The Office of Women’s Health (OWH) coordinates women’s health-related activities across HRSA, strengthening the programmatic focus to reduce sex and gender-based disparities and support comprehensive, culturally competent, and quality health care. OWH’s goals are to:
The Office of Women’s Health works within HRSA and with other agencies in the U.S. Department of Health and Human Services to educate underserved women on the women's preventive services guidelines, which define services that health plans under must cover without cost-sharing.
The Office of Women's Health provides leadership and expertise in mobile health across HRSA, in alignment with goals in both the HHS and HRSA strategic plans. Efforts include
The Office of Women's Health convenes the Violence Prevention Workgroup through HRSA's Women's Health Coordinating Committee to raise awareness and address health issues for underserved women across the lifespan. The Violence Prevention Workgroup was instrumental in revising HRSA's Workplace Violence Prevention Policy.
30 Achievements in Women's Health in 30 Years is a new timeline that recognizes some of HHS’ most noteworthy achievements in women's health between 1984 and 2014. These achievements include a wide range of discoveries and successes, from improvements in breast cancer screening to the inclusion of women in clinical trials, and the coverage of women specific preventive services under the Affordable Care Act.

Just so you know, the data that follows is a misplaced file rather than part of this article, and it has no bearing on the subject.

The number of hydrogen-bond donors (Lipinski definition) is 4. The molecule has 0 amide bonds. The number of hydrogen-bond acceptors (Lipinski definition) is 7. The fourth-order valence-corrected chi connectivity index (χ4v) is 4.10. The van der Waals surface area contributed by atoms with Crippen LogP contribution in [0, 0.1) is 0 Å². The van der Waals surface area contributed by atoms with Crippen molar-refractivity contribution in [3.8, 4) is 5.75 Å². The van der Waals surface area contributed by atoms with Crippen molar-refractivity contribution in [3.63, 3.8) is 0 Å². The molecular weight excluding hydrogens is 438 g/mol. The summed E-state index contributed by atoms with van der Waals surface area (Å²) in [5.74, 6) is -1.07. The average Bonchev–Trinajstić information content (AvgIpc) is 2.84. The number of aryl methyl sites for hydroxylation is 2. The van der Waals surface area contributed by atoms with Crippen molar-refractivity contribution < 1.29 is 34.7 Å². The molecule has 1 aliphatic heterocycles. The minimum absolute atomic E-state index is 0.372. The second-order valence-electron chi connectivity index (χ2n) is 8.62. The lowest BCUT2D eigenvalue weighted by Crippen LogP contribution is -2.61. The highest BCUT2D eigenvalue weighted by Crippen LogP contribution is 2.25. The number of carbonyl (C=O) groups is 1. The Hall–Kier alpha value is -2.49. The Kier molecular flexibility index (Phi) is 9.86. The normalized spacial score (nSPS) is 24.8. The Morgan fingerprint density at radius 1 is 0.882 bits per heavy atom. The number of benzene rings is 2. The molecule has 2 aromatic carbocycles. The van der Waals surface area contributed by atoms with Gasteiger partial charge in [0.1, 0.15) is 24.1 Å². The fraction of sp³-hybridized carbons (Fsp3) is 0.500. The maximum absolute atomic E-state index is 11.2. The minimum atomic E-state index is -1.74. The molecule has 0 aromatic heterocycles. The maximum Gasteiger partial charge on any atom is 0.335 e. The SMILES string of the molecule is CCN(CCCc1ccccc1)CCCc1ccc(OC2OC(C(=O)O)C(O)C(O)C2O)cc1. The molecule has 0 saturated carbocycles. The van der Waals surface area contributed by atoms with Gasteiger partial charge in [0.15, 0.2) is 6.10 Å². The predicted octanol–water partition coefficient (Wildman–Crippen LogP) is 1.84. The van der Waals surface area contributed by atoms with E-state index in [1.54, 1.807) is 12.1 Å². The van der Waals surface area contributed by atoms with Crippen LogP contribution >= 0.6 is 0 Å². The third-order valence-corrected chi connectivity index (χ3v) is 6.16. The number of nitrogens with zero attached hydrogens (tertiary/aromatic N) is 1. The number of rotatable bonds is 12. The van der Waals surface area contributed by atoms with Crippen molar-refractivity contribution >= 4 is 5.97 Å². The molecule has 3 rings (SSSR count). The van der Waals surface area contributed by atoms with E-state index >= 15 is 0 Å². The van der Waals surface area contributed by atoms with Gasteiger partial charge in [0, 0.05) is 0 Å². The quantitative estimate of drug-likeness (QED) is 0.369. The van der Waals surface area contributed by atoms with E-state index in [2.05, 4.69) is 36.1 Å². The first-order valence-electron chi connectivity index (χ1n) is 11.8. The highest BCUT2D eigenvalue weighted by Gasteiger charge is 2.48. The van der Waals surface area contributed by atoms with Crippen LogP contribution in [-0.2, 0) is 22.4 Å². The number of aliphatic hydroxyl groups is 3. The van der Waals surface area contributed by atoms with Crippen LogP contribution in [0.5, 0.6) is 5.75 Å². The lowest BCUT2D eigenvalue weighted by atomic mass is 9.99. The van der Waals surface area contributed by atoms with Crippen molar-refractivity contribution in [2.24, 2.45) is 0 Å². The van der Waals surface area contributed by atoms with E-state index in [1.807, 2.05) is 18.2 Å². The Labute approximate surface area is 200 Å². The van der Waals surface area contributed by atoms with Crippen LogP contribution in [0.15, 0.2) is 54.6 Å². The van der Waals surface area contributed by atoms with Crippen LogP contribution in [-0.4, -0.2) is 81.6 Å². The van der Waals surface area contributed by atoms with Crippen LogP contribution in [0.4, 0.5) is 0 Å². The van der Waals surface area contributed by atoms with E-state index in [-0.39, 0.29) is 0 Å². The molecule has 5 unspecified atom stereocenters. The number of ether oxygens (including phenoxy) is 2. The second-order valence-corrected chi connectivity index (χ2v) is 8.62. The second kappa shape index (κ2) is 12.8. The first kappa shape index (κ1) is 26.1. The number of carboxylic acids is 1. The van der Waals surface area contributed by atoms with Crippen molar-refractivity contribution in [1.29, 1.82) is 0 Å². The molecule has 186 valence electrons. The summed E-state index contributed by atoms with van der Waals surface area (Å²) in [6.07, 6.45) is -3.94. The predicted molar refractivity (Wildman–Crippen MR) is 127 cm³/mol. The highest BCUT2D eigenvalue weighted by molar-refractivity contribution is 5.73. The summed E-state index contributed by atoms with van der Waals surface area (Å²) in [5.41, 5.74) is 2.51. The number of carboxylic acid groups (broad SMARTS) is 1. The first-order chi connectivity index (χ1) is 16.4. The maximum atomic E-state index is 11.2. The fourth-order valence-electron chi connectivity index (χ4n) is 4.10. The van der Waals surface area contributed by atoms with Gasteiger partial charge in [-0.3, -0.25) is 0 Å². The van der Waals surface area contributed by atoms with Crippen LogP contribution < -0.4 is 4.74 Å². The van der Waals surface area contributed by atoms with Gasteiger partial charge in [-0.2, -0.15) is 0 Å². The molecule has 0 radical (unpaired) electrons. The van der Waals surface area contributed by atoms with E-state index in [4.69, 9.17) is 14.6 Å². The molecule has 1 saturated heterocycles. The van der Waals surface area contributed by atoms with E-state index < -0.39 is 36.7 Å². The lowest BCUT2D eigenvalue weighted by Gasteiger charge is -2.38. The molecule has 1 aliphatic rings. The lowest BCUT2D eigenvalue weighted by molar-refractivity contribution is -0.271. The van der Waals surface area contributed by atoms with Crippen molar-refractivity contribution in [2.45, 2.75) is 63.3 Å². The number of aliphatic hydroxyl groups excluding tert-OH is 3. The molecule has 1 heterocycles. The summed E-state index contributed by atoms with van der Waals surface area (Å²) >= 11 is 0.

Ten Tips Nutrition Education Tip Sheets developed in collaboration with the U.S. Department of Agriculture with content from HRSA’s Bright Futures for Women’s Health and Wellness Nutrition and Physical Activity resources. For women, men and teens. 10 Consejos de Educación en Nutrición
Expert Panel Recommendations for Interprofessional Collaboration across the Health Professions (PDF - 436 KB) May 2013
Skin cancer is the most common type of cancer in the U.S.
In 2010 (the most recent year numbers are available), an estimated 25,813 women and 35,248 men were diagnosed with melanomas of the skin. Ultraviolet (UV) rays from the sun are the main cause of skin cancer. UV damage can also cause wrinkles and blotchy skin. To protect yourself, wear sunscreen with SPF 15 or higher and limit your time in the sun. You can also cover up with long sleeves and a hat. Make sure to check your skin once a month for changes. For more information, visit the Sun Safety (Centers for Disease Control and Prevention).